Erik Sasha Romijn

The definitive guide to cookie domains and why a www-prefix makes your website safer

Restricting access to cookies is essential for security in many web apps. For example, the session ID, the secret token used to identify a particular session, is typically stored in a cookie. Cookies have several important settings. Previously, I discussed the secure flag. This time, let’s dive into the cookie domain.

The cookie domain is an important security feature, probably even more important than the secure flag. It tells the browser that this cookie must only be sent to matching domains. Matching however, can happen in several ways. Perhaps domain is a bit of a misnomer: this can be any host name, like foobar.erik.io.

With this in mind, I did some digging into the exact workings of cookie domains, and was surprised to find this less straight forward than I had expected. And, it turns out Internet Explorer’s RFC-incompliant behaviour makes it safer to host your websites with a www-prefix, so www.erik.io instead of erik.io.

Update: this post was updated on April 9, 2014, to reflect that Internet Explorer misbehaves with domain-less cookies, as learned from this blog post. Previously, I concluded that a www-prefix makes no difference, with this new knowledge, a www-prefix is safer.

Key points

  • When not setting an explicit domain for a cookie, the default in most browsers is to only send the cookie when the domain matches exactly. However, Internet Explorer violates the RFC, and will send it to all subdomains as well.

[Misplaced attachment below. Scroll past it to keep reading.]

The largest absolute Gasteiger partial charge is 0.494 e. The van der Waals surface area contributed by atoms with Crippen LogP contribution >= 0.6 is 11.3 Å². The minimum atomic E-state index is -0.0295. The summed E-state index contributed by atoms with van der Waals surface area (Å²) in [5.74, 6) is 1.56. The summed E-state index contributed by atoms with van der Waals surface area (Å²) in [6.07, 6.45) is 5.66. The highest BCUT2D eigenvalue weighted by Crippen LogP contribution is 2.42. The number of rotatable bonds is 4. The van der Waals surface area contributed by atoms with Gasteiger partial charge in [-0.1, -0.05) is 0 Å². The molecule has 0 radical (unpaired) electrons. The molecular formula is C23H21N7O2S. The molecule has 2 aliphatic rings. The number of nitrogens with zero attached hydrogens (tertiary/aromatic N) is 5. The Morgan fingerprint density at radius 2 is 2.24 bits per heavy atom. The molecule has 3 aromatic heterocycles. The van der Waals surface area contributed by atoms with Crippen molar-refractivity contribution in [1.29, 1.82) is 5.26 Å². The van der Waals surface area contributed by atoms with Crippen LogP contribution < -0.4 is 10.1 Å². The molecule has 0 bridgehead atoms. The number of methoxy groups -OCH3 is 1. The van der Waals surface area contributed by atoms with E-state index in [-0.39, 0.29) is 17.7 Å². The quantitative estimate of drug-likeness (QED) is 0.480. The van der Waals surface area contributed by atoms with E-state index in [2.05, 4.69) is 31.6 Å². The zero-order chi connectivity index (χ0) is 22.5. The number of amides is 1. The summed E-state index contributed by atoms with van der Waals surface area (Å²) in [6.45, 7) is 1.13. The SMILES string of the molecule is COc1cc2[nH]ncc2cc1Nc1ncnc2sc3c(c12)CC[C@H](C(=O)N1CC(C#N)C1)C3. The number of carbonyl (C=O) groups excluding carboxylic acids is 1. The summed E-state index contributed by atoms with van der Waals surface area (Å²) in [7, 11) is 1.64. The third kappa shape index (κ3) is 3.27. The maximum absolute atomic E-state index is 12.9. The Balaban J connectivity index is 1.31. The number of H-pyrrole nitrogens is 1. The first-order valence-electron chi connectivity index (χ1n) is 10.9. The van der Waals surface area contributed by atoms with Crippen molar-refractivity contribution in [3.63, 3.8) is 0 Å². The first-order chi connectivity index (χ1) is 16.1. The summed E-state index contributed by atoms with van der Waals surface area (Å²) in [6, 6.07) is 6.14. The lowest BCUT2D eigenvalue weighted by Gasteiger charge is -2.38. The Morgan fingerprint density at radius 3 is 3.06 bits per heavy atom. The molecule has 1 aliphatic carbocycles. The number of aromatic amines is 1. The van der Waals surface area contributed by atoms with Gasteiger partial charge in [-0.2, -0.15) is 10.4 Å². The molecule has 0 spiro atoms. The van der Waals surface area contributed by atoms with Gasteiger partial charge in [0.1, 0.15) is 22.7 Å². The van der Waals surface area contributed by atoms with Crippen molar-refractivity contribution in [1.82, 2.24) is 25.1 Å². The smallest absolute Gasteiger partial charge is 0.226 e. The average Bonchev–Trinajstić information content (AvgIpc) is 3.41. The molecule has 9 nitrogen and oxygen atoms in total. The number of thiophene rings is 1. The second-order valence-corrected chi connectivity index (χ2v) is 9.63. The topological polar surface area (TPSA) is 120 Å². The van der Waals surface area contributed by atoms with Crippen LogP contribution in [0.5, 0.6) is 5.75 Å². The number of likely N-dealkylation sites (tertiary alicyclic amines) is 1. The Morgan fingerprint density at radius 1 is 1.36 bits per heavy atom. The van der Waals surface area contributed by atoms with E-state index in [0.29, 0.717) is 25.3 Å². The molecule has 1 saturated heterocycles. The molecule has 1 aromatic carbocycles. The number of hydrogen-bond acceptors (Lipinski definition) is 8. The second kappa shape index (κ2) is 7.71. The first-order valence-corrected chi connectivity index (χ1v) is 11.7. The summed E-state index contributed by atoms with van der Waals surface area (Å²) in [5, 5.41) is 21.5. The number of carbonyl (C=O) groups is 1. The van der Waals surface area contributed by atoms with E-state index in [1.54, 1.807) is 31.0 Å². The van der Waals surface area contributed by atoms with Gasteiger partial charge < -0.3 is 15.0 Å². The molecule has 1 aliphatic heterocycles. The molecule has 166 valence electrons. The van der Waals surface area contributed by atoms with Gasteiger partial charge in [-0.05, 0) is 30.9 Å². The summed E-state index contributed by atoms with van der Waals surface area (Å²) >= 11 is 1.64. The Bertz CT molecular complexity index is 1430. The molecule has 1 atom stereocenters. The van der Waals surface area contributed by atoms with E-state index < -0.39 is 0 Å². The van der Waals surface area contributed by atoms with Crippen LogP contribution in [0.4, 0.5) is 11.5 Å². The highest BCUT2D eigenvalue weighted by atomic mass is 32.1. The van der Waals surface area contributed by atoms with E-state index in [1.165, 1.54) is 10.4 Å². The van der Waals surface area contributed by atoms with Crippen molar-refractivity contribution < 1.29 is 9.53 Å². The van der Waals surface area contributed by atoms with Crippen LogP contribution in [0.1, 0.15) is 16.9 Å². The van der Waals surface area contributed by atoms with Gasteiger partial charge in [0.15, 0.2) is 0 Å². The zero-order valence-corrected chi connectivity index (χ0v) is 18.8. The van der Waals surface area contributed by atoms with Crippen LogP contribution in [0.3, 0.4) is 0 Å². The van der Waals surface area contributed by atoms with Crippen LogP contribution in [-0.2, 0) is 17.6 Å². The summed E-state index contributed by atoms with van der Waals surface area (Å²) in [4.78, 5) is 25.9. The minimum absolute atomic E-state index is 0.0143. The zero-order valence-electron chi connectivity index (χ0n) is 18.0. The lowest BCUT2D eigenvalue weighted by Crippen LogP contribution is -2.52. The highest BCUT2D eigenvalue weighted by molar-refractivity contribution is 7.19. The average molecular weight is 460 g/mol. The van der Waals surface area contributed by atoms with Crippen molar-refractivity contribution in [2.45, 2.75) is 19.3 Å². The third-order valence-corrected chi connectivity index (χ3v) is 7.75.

• The most compatible way of having a cookie visible to this domain and all sub domains, is to prefix it with a dot, like .example.com for example.com and all sub domains (and their sub domains, etc.)
  • If you set a cookie domain without the dot prefix, like erik.io, this will still be treated as “erik.io and all sub domains”. Additionally, this is invalid in very old implementations.
  • Setting an explicit cookie domain may therefore actually decrease security, as you will now include all sub domains in all browsers. For Internet Explorer, there is no difference.
  • To keep your cookies safe, host your websites with a www-prefix, so www.erik.io instead of erik.io, as in the latter case, Internet Explorer will also send the cookies to any (perhaps malicious) subdomain of erik.io (in violation of the RFC).
  • Regardless of your cookie domains, if you place or modify sensitive data in sessions, make sure to rotate the session ID to prevent fixation attacks.
  • None of this excuses you of the responsibility to keep your domain clean from untrusted hosts. If you want to host untrusted user content, place it under a different domain.

I have tested this behaviour with the latest Firefox, Safari and Chrome under Mac OS X.